I’ll admit it, there’s nothing objectively Jewish about St. Patrick’s Day. But I have a strong urge to make St. Patrick’s Day a Jewish event, because my name is Patrick, and for the past twenty years or so, people around me have acted like St. Patrick’s Day was somehow my second birthday.
I’m not going to get into the particulars about who St. Patrick was. Bottom line: he was a Catholic missionary who went to Ireland and converted the natives. That simple.
More important to the how-to-make-St.-Patrick’s-Day-Jewish story is about the process of St. Patrick’s Day being an Irish-Catholic holiday, to the Guiness-drenched, Shamrock Shake chugging pot-pie festival that turns everyone green for a day.
Like most great things in America, it came from immigration: after the Great Potato Famine, Irish immigrants flooded the United States seeking better opportunities. They were met with strife: a Protestant nation that considered itself settled that did not want any more people “polluting” its shores. Yet, they came, and integrated into society. Eventually, their cultural practices blended with other cultures in the key metropolitan immigrant cities, and became normalized. As people left these large cities for smaller cities and towns to escape overcrowding and to find better opportunities, they took this Americanized Irish identity with them. Over time, people found themselves attracted to their culture and eventually we got the St. Patty’s Day that we have today.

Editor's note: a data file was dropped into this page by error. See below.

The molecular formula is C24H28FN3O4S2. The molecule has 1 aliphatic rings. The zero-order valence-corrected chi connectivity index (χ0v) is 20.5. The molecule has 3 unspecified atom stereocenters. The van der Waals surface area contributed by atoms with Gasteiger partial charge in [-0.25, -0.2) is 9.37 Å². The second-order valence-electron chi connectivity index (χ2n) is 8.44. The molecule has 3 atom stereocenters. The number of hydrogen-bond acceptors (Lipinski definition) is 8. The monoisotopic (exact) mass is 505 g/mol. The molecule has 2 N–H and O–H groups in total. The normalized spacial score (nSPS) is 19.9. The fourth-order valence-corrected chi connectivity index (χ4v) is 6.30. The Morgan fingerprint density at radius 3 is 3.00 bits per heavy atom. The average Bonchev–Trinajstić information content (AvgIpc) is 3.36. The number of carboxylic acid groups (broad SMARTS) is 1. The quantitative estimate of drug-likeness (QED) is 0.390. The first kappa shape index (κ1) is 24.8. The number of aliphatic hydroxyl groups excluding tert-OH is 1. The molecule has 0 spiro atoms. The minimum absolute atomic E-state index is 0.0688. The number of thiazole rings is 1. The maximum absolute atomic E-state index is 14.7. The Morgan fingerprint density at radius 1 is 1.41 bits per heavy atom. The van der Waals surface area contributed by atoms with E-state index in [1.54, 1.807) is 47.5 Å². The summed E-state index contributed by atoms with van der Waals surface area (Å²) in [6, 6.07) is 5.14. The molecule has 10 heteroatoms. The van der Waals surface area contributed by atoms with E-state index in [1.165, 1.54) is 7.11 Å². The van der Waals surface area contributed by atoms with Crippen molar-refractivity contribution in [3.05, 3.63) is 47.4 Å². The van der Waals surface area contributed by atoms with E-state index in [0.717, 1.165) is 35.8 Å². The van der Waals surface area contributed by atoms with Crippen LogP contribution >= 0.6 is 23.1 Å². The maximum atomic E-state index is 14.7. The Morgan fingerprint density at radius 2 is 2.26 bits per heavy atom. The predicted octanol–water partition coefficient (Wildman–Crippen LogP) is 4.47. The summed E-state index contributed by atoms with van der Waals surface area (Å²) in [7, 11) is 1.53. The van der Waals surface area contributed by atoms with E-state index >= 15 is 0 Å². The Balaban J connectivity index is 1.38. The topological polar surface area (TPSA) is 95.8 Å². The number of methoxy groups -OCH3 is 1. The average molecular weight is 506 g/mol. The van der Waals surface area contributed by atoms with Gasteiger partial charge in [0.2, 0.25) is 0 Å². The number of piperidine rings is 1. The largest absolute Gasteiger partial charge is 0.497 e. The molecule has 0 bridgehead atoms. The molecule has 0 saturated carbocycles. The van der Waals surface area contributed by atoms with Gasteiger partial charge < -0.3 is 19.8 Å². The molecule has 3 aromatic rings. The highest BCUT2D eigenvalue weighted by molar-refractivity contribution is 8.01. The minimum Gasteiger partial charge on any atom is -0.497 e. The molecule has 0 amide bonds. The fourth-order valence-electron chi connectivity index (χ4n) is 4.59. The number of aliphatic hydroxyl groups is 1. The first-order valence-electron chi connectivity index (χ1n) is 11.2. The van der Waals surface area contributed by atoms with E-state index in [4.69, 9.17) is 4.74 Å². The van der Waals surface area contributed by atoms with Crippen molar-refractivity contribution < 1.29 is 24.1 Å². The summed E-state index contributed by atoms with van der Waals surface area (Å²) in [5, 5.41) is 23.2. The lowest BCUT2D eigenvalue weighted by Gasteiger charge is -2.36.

So what does this have to do with Judaism?
The Jews, like all other religious cultures that survived the Axial Age, are really good at adapting to the world that surrounds them and integrating other cultures’ ideas to meet their needs. The Purim story is a great example. This tale of survival is most likely an adaptation of the Babylonian story of Ishtar (Esther) and Marduk (Mordechai). Most of what we call “Jewish food” is really “kosherized” versions of dishes that already existed in Europe and North Africa. The wearing of kippah is another folkway that found a means of expression in the Talmud and became the yarmulkes that we wear in synagogues.
Today, Jews celebrate St. Patrick’s Day, like everyone else in America, in a secular sense. Wearing green, pinning a shamrock to your chest, searching for four-leaf clovers, eating traditional Irish dishes and of course, drinking copious amounts of dark lager, are all a part of the festivities. The fact that Jews can celebrate this holiday without feeling less Jewish is what makes the holiday Jewish!
Our survival has been based on taking what the world provides us, and making it Jewish, so that we can always have a place to be. By being active in the culture around us, but with a Jewish inflection, Jews show that we are the same as everyone else. And it’s this adaptability that makes us both attractive, and unique. There are no “Jewish” people in the way that there are no “American” people. We aren’t one culture, one language, one race. In fact, we are a collection of cultures, languages and races. But we fuse these elements together, each of us with a different slant, to create this amazing Oneness called “Jewish”. This is the same way that America made an Irish holiday a favorite past time.
Shalom, and save a beer for me!